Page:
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Discover the hidden truths about Tuberculosis, a disease that has plagued humanity for centuries, as we uncover its origins, symptoms, and groundbreaking advancements in treatment.



Tuberculosis (TB) is an infectious disease caused by the bacterium Mycobacterium tuberculosis. It primarily affects the lungs but can also affect other parts of the body, such as the kidneys, spine, and brain. TB is a major global health concern, with millions of new cases reported each year. In this guide, we will cover the important aspects of TB that are frequently tested in the United States Medical Licensing Examination (USMLE).


TB is a worldwide epidemic, with the highest burden seen in developing countries. According to the World Health Organization (WHO), approximately 10 million people developed TB in 2019, and 1.4 million died from the disease. It is important to note that TB is more prevalent in immunocompromised individuals, such as those with human immunodeficiency virus (HIV) infection.


TB is primarily transmitted through the inhalation of respiratory droplets containing Mycobacterium tuberculosis. When an infected individual coughs, sneezes, or talks, they release these droplets into the air, which can be inhaled by others nearby. Close and prolonged contact with an infected person increases the risk of transmission.


After inhalation, the bacteria reach the alveoli in the lungs and are phagocytosed by alveolar macrophages. In most cases, the immune system is able to control the infection by forming granulomas, which isolate the bacteria. However, in some individuals, the bacteria can overcome the immune response and cause active disease.

Clinical Presentation

TB can present with a wide range of symptoms, which can sometimes be nonspecific. The most common symptoms include:

  • Persistent cough (usually lasting more than 2 weeks)
  • Hemoptysis (coughing up blood)
  • Fatigue and weakness
  • Weight loss
  • Fever and night sweats
  • Chest pain

In extrapulmonary TB, symptoms will depend on the affected organ system. For example, TB meningitis may present with headache, altered mental status, and neck stiffness.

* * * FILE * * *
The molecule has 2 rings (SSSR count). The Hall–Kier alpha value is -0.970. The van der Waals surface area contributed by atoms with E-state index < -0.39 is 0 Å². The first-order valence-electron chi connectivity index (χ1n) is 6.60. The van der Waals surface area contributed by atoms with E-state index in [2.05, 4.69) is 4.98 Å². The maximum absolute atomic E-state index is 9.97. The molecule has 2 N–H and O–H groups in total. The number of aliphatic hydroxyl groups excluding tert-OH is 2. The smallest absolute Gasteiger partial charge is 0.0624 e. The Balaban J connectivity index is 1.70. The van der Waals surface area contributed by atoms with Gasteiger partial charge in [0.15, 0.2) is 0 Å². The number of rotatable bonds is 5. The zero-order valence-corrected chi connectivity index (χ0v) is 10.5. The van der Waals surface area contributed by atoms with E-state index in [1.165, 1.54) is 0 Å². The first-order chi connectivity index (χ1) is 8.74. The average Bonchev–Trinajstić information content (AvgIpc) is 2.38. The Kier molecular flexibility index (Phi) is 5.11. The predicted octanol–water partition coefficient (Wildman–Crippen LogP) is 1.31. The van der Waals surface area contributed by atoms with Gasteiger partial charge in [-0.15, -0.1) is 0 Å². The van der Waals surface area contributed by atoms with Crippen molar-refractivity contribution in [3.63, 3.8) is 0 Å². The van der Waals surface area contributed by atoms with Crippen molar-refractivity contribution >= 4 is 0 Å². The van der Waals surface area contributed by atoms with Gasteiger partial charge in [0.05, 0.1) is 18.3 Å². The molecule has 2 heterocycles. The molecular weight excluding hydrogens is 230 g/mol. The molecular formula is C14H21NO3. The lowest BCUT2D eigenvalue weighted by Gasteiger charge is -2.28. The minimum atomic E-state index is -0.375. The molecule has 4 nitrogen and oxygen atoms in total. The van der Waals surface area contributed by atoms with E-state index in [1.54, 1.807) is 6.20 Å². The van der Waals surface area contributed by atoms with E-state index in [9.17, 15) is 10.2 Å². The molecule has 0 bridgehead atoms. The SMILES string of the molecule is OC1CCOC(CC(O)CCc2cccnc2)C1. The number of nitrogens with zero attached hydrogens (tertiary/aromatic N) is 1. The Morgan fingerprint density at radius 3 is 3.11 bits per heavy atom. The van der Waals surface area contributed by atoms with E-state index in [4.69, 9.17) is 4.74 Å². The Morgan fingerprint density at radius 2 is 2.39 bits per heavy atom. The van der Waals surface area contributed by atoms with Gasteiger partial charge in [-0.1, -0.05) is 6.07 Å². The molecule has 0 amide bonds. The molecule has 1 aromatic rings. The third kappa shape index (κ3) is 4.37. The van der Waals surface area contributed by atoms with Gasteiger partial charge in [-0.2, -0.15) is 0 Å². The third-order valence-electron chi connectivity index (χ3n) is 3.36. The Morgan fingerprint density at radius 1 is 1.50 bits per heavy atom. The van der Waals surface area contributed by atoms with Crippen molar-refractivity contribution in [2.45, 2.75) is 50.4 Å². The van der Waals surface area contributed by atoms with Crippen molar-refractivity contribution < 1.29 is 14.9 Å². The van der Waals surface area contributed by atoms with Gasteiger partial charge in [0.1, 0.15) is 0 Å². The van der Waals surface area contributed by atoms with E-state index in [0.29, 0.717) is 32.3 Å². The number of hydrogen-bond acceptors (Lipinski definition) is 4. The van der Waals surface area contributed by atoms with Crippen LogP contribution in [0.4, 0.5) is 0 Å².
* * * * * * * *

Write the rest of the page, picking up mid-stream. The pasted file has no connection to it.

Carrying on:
The diagnosis of TB requires a combination of clinical evaluation, radiographic findings, and laboratory tests. The following are commonly used diagnostic tools:

  • Tuberculin skin test (TST): A purified protein derivative (PPD) is injected intradermally, and a positive reaction indicates exposure to TB. However, it cannot differentiate between latent and active infection.
  • Interferon-gamma release assays (IGRAs): Blood tests that detect the release of interferon-gamma by T cells in response to TB antigens. Similar to TST, it cannot differentiate between latent and active infection.
  • Chest X-ray: Can show characteristic findings such as upper lobe infiltrates, cavitations, and pleural effusions.
  • Sputum smear microscopy: Microscopic examination of stained sputum samples for acid-fast bacilli (AFB).
  • Nucleic acid amplification tests: Polymerase chain reaction (PCR) tests that detect Mycobacterium tuberculosis DNA/RNA in sputum samples.
  • Culture and drug susceptibility testing: The gold standard for diagnosing TB and determining the appropriate drug regimen.


TB treatment consists of multiple drugs to prevent the development of drug resistance. The standard initial therapy for drug-susceptible TB includes a combination of four drugs: isoniazid, rifampin, pyrazinamide, and ethambutol. This regimen is usually continued for 2 months, followed by isoniazid and rifampin for an additional 4 months.


Preventive strategies play a crucial role in controlling the spread of TB. The Bacillus Calmette-Guérin (BCG) vaccine provides variable protection against severe forms of TB, particularly in children. It is important to identify and treat individuals with latent TB infection to prevent disease progression and transmission. This is achieved through isoniazid preventive therapy (IPT) or rifampin-based regimens.


Tuberculosis is a significant global health issue that requires prompt diagnosis, appropriate treatment, and preventive measures. Understanding the epidemiology, pathogenesis, clinical presentation, and diagnostic tools of TB is essential for medical professionals preparing for the USMLE. By familiarizing yourself with this information, you will be better equipped to diagnose and manage TB cases effectively.

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